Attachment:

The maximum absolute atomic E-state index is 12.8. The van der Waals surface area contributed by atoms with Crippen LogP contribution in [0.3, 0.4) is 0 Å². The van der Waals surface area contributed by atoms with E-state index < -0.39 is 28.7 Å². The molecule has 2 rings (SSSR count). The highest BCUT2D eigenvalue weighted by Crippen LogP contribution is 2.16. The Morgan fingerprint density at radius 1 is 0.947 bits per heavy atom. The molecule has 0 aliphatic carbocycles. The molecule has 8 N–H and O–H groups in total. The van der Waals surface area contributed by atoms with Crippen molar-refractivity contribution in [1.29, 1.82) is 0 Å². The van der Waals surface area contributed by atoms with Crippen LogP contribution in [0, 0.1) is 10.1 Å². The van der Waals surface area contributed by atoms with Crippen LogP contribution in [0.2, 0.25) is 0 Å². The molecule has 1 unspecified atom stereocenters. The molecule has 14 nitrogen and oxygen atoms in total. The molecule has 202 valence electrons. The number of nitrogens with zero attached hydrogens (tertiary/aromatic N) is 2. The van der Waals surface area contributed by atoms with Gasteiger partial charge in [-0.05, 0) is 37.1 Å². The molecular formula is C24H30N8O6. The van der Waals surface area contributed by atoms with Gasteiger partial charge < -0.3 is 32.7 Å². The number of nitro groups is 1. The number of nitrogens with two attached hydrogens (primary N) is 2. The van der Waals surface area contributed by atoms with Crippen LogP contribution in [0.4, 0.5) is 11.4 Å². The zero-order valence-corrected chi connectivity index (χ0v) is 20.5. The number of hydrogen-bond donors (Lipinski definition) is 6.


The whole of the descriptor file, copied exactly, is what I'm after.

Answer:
The maximum absolute atomic E-state index is 12.8. The van der Waals surface area contributed by atoms with Crippen LogP contribution in [0.3, 0.4) is 0 Å². The van der Waals surface area contributed by atoms with E-state index < -0.39 is 28.7 Å². The molecule has 2 rings (SSSR count). The highest BCUT2D eigenvalue weighted by Crippen LogP contribution is 2.16. The Morgan fingerprint density at radius 1 is 0.947 bits per heavy atom. The molecule has 0 aliphatic carbocycles. The molecule has 8 N–H and O–H groups in total. The van der Waals surface area contributed by atoms with Crippen molar-refractivity contribution in [1.29, 1.82) is 0 Å². The van der Waals surface area contributed by atoms with Crippen LogP contribution in [0, 0.1) is 10.1 Å². The van der Waals surface area contributed by atoms with Crippen LogP contribution in [0.2, 0.25) is 0 Å². The molecule has 1 unspecified atom stereocenters. The molecule has 14 nitrogen and oxygen atoms in total. The molecule has 202 valence electrons. The number of nitrogens with zero attached hydrogens (tertiary/aromatic N) is 2. The van der Waals surface area contributed by atoms with Gasteiger partial charge in [-0.05, 0) is 37.1 Å². The molecular formula is C24H30N8O6. The van der Waals surface area contributed by atoms with Gasteiger partial charge < -0.3 is 32.7 Å². The number of nitro groups is 1. The number of nitrogens with two attached hydrogens (primary N) is 2. The van der Waals surface area contributed by atoms with Crippen LogP contribution in [0.4, 0.5) is 11.4 Å². The zero-order valence-corrected chi connectivity index (χ0v) is 20.5. The number of hydrogen-bond donors (Lipinski definition) is 6.